In addition, the Complainant claims that the Respondent did not demonstrate preparation to use the Domain Names in connection with a bona fide offering of goods or services, because <accorhotelbooking.com> and <hotelaccorbooking.com> initially directed to pay-per-click landing pages, which included the Complainant’s goods and services. In the Complainant’s view, such circumstances do not amount to use in connection with a bona fide offering of goods or services. The Complainant claims that the sole objective of the Respondent’s choosing the Domain Names that incorporate its trademark ACCOR in conjunction with the terms “hotel(s),” “booking” and “search” was to benefit from the reputation of the trademark ACCOR. In the Complainant’s view, the Domain Names are so identical to its well-known trademark that the Respondent cannot reasonably claim he was intending to develop a legitimate activity through the Domain Names. Finally, the Complainant alleges that the Respondent’s alleged representative Mustafa Yilmaz confirmed his awareness of the Complainant’s trademark and the Respondent’s reason for the Domain Names registration was to be part of an affiliation program involving a large hotel group.

The Complainant alleges that the Domain Names were registered and are being used in bad faith. The Complainant claims that bad faith registration is found where the Respondent knew of the Complainant’s marks at the time of the registration. According to the Complainant, the reputation of the Complainant and its trademark, the Respondent’s use of the ACCOR trademark in combination with the generic terms “hotel(s),” “booking” and “search” proves that the Respondent was aware of existence of the Complainant’s trademark. In addition, the Complainant claims that bad faith registration is found where a domain name consists of a well-known trademark. In Complainant’s view, a trademark search for the mark ACCOR would have revealed to the Respondent the existence of the Complainant’s mark, and even if the Respondent did not know how to conduct a trademark search, a simple Internet search would reveal the Complainant’s products. The Complainant alleges that the Respondent’s alleged representative admitted the Respondent’s knowledge of Complainant and its trademark. The Complainant claims that it is likely that the Respondent registered the Domain Names to prevent the Complainant from reflecting its trademarks in the Domain Names, which constitutes evidence of bad faith.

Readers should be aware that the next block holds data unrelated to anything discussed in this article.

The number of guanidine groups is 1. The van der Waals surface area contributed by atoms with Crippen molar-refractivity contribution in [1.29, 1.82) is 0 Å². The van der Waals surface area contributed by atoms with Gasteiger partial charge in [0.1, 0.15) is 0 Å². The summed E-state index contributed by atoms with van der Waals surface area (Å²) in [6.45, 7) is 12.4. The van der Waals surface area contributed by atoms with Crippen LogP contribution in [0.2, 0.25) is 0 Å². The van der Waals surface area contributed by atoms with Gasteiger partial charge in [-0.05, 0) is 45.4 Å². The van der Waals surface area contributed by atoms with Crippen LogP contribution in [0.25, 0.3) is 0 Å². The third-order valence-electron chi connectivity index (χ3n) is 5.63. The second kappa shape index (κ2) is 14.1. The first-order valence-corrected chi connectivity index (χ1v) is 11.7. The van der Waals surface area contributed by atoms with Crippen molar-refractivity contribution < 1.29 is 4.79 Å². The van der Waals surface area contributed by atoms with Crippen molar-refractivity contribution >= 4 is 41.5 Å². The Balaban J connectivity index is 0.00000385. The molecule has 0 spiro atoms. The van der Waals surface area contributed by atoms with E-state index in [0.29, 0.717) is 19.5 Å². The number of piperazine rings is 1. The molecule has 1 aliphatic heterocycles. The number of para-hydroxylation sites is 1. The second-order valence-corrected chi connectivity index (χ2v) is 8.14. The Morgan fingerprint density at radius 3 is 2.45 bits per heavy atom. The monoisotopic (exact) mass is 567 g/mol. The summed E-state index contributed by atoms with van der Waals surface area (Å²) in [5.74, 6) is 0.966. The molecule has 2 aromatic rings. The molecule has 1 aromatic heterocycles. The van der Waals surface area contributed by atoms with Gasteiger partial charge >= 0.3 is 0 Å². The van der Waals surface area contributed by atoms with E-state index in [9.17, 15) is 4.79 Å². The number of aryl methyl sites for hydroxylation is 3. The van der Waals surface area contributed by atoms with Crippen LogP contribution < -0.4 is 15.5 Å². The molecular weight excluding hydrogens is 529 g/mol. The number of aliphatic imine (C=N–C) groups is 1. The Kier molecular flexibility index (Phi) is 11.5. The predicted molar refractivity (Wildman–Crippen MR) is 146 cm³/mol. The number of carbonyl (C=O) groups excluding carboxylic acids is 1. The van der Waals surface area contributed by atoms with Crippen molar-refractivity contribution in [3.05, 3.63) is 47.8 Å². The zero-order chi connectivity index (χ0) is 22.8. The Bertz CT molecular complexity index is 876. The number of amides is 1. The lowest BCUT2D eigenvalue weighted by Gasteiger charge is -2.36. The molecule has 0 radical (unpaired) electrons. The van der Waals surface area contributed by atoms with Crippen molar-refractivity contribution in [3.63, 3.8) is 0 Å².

The Complainant claims that the Respondent is using the Domain Names in bad faith because the Respondent used the Domain Names <accorhotelbooking.com> and <hotelaccorbooking.com> initially as pay-per-click landing pages, which is not a bona fide or legitimate use in absence of license or permission from the Complainant. The Complainant further claims that the Respondent’s offer to transfer the Domain Names to the Complainant for a “reasonable price” sent in response to the Complainant’s cease and desist letter is evidence of bad faith use. According to the Complainant, the fact that the Respondent currently uses the <accorhotelbooking.com> and <hotelaccorbooking.com> Domain Names to resolve to poorly designed websites that offer all of the Domain Names for sale is also evidence of use in bad faith. The Complainant claims that passive use of the domain name <hotelaccorbooking.com> is also use in bad faith because the Complainant’s mark has a strong reputation, the Respondent provided no evidence of bona fide use of the Domain Names and the Respondent provided false contact details when he registered the Domain Names.

B. Respondent

The Respondent did not reply to the Complainant’s contentions.

6. Discussion and Findings

Under paragraph 4(a) of the Policy, the Complainant must prove each of the following three elements in its case: (i) the Domain Name is identical or confusingly similar to a trademark or service mark in which the Complainant has rights; (ii) the Respondent has no rights or legitimate interests in respect of the Domain Name; and (iii) the Domain Name has been registered and is being used in bad faith.